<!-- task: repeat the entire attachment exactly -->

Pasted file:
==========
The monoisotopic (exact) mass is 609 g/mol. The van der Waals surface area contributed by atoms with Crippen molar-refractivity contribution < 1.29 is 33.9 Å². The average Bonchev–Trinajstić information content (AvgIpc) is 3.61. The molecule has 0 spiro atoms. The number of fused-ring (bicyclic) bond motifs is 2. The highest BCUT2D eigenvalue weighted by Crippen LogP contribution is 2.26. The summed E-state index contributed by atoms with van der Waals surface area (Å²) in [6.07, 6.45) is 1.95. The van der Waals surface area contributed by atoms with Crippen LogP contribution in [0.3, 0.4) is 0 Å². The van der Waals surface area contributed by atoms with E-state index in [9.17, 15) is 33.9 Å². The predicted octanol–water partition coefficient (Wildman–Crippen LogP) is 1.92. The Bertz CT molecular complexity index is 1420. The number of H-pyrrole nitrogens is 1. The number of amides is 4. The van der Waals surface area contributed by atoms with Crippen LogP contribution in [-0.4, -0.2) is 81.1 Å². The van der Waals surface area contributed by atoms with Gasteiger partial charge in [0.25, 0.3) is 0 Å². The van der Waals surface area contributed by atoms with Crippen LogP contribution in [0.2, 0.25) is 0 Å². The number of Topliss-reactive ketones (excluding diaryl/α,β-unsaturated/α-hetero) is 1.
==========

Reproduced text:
The monoisotopic (exact) mass is 609 g/mol. The van der Waals surface area contributed by atoms with Crippen molar-refractivity contribution < 1.29 is 33.9 Å². The average Bonchev–Trinajstić information content (AvgIpc) is 3.61. The molecule has 0 spiro atoms. The number of fused-ring (bicyclic) bond motifs is 2. The highest BCUT2D eigenvalue weighted by Crippen LogP contribution is 2.26. The summed E-state index contributed by atoms with van der Waals surface area (Å²) in [6.07, 6.45) is 1.95. The van der Waals surface area contributed by atoms with Crippen LogP contribution in [0.3, 0.4) is 0 Å². The van der Waals surface area contributed by atoms with E-state index in [9.17, 15) is 33.9 Å². The predicted octanol–water partition coefficient (Wildman–Crippen LogP) is 1.92. The Bertz CT molecular complexity index is 1420. The number of H-pyrrole nitrogens is 1. The number of amides is 4. The van der Waals surface area contributed by atoms with Crippen LogP contribution in [-0.4, -0.2) is 81.1 Å². The van der Waals surface area contributed by atoms with Gasteiger partial charge in [0.25, 0.3) is 0 Å². The van der Waals surface area contributed by atoms with Crippen LogP contribution in [0.2, 0.25) is 0 Å². The number of Topliss-reactive ketones (excluding diaryl/α,β-unsaturated/α-hetero) is 1.